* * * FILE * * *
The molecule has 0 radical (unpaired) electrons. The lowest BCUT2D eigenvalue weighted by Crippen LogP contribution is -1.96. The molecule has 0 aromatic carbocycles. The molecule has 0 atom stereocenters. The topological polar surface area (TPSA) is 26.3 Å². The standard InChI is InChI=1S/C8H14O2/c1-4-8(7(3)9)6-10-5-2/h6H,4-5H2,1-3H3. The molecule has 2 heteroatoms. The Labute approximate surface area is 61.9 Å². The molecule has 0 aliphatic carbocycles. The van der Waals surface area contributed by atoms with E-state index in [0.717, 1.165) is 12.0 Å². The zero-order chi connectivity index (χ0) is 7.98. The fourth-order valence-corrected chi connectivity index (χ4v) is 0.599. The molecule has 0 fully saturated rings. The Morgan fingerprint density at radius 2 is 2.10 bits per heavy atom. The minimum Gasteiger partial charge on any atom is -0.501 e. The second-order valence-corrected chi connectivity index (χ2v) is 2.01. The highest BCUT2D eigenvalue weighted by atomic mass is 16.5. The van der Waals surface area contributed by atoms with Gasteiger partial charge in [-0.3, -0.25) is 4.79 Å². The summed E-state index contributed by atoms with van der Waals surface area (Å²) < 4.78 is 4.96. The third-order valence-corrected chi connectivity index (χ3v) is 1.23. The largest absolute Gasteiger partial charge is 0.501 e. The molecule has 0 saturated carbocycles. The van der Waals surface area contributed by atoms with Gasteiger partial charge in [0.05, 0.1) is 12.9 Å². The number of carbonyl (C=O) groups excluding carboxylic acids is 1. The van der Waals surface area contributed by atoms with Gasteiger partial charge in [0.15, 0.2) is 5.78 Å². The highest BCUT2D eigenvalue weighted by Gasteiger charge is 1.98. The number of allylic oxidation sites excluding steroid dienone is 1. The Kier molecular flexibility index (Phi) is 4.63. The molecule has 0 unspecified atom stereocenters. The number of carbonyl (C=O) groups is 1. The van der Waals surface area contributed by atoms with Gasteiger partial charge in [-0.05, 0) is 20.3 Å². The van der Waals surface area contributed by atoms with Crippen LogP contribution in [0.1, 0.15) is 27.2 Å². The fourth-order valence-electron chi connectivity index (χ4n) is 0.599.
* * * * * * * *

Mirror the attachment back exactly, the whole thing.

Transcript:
The molecule has 0 radical (unpaired) electrons. The lowest BCUT2D eigenvalue weighted by Crippen LogP contribution is -1.96. The molecule has 0 aromatic carbocycles. The molecule has 0 atom stereocenters. The topological polar surface area (TPSA) is 26.3 Å². The standard InChI is InChI=1S/C8H14O2/c1-4-8(7(3)9)6-10-5-2/h6H,4-5H2,1-3H3. The molecule has 2 heteroatoms. The Labute approximate surface area is 61.9 Å². The molecule has 0 aliphatic carbocycles. The van der Waals surface area contributed by atoms with E-state index in [0.717, 1.165) is 12.0 Å². The zero-order chi connectivity index (χ0) is 7.98. The fourth-order valence-corrected chi connectivity index (χ4v) is 0.599. The molecule has 0 fully saturated rings. The Morgan fingerprint density at radius 2 is 2.10 bits per heavy atom. The minimum Gasteiger partial charge on any atom is -0.501 e. The second-order valence-corrected chi connectivity index (χ2v) is 2.01. The highest BCUT2D eigenvalue weighted by atomic mass is 16.5. The van der Waals surface area contributed by atoms with Gasteiger partial charge in [-0.3, -0.25) is 4.79 Å². The summed E-state index contributed by atoms with van der Waals surface area (Å²) < 4.78 is 4.96. The third-order valence-corrected chi connectivity index (χ3v) is 1.23. The largest absolute Gasteiger partial charge is 0.501 e. The molecule has 0 saturated carbocycles. The van der Waals surface area contributed by atoms with Gasteiger partial charge in [0.05, 0.1) is 12.9 Å². The number of carbonyl (C=O) groups excluding carboxylic acids is 1. The van der Waals surface area contributed by atoms with Gasteiger partial charge in [0.15, 0.2) is 5.78 Å². The highest BCUT2D eigenvalue weighted by Gasteiger charge is 1.98. The number of allylic oxidation sites excluding steroid dienone is 1. The Kier molecular flexibility index (Phi) is 4.63. The molecule has 0 unspecified atom stereocenters. The number of carbonyl (C=O) groups is 1. The van der Waals surface area contributed by atoms with Gasteiger partial charge in [-0.05, 0) is 20.3 Å². The van der Waals surface area contributed by atoms with Crippen LogP contribution in [0.1, 0.15) is 27.2 Å². The fourth-order valence-electron chi connectivity index (χ4n) is 0.599.